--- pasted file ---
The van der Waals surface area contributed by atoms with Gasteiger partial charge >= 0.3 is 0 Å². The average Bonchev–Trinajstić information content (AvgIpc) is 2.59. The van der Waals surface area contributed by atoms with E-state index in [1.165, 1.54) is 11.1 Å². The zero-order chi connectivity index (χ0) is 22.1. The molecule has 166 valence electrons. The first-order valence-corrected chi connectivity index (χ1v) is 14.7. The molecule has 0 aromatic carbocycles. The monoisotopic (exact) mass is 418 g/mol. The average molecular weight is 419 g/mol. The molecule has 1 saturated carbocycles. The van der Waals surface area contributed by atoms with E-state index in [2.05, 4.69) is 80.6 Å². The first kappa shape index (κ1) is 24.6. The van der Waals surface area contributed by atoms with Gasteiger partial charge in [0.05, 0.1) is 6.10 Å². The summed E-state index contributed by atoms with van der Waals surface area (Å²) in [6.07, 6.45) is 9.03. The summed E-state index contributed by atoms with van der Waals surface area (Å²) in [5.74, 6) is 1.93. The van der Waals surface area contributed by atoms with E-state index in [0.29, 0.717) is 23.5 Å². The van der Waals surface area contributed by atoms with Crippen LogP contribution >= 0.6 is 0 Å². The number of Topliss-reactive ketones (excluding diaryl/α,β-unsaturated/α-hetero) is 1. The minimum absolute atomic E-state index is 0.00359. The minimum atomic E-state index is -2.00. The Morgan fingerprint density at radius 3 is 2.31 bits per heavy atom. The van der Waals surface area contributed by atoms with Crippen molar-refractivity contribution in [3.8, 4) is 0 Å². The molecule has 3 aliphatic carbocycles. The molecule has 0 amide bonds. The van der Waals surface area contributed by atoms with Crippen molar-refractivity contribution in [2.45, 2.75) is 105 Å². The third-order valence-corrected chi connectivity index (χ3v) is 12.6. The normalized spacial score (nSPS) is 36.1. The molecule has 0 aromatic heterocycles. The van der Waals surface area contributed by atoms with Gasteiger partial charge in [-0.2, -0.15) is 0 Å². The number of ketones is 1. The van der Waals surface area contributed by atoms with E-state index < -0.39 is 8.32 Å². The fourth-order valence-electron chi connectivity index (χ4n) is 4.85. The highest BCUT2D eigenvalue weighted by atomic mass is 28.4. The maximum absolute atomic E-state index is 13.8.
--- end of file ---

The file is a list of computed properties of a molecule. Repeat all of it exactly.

The van der Waals surface area contributed by atoms with Gasteiger partial charge >= 0.3 is 0 Å². The average Bonchev–Trinajstić information content (AvgIpc) is 2.59. The van der Waals surface area contributed by atoms with E-state index in [1.165, 1.54) is 11.1 Å². The zero-order chi connectivity index (χ0) is 22.1. The molecule has 166 valence electrons. The first-order valence-corrected chi connectivity index (χ1v) is 14.7. The molecule has 0 aromatic carbocycles. The monoisotopic (exact) mass is 418 g/mol. The average molecular weight is 419 g/mol. The molecule has 1 saturated carbocycles. The van der Waals surface area contributed by atoms with E-state index in [2.05, 4.69) is 80.6 Å². The first kappa shape index (κ1) is 24.6. The van der Waals surface area contributed by atoms with Gasteiger partial charge in [0.05, 0.1) is 6.10 Å². The summed E-state index contributed by atoms with van der Waals surface area (Å²) in [6.07, 6.45) is 9.03. The summed E-state index contributed by atoms with van der Waals surface area (Å²) in [5.74, 6) is 1.93. The van der Waals surface area contributed by atoms with E-state index in [0.29, 0.717) is 23.5 Å². The van der Waals surface area contributed by atoms with Crippen LogP contribution >= 0.6 is 0 Å². The number of Topliss-reactive ketones (excluding diaryl/α,β-unsaturated/α-hetero) is 1. The minimum absolute atomic E-state index is 0.00359. The minimum atomic E-state index is -2.00. The Morgan fingerprint density at radius 3 is 2.31 bits per heavy atom. The van der Waals surface area contributed by atoms with Crippen molar-refractivity contribution in [3.8, 4) is 0 Å². The molecule has 3 aliphatic carbocycles. The molecule has 0 amide bonds. The van der Waals surface area contributed by atoms with Crippen molar-refractivity contribution in [2.45, 2.75) is 105 Å². The third-order valence-corrected chi connectivity index (χ3v) is 12.6. The normalized spacial score (nSPS) is 36.1. The molecule has 0 aromatic heterocycles. The van der Waals surface area contributed by atoms with Gasteiger partial charge in [-0.2, -0.15) is 0 Å². The number of ketones is 1. The van der Waals surface area contributed by atoms with E-state index < -0.39 is 8.32 Å². The fourth-order valence-electron chi connectivity index (χ4n) is 4.85. The highest BCUT2D eigenvalue weighted by atomic mass is 28.4. The maximum absolute atomic E-state index is 13.8.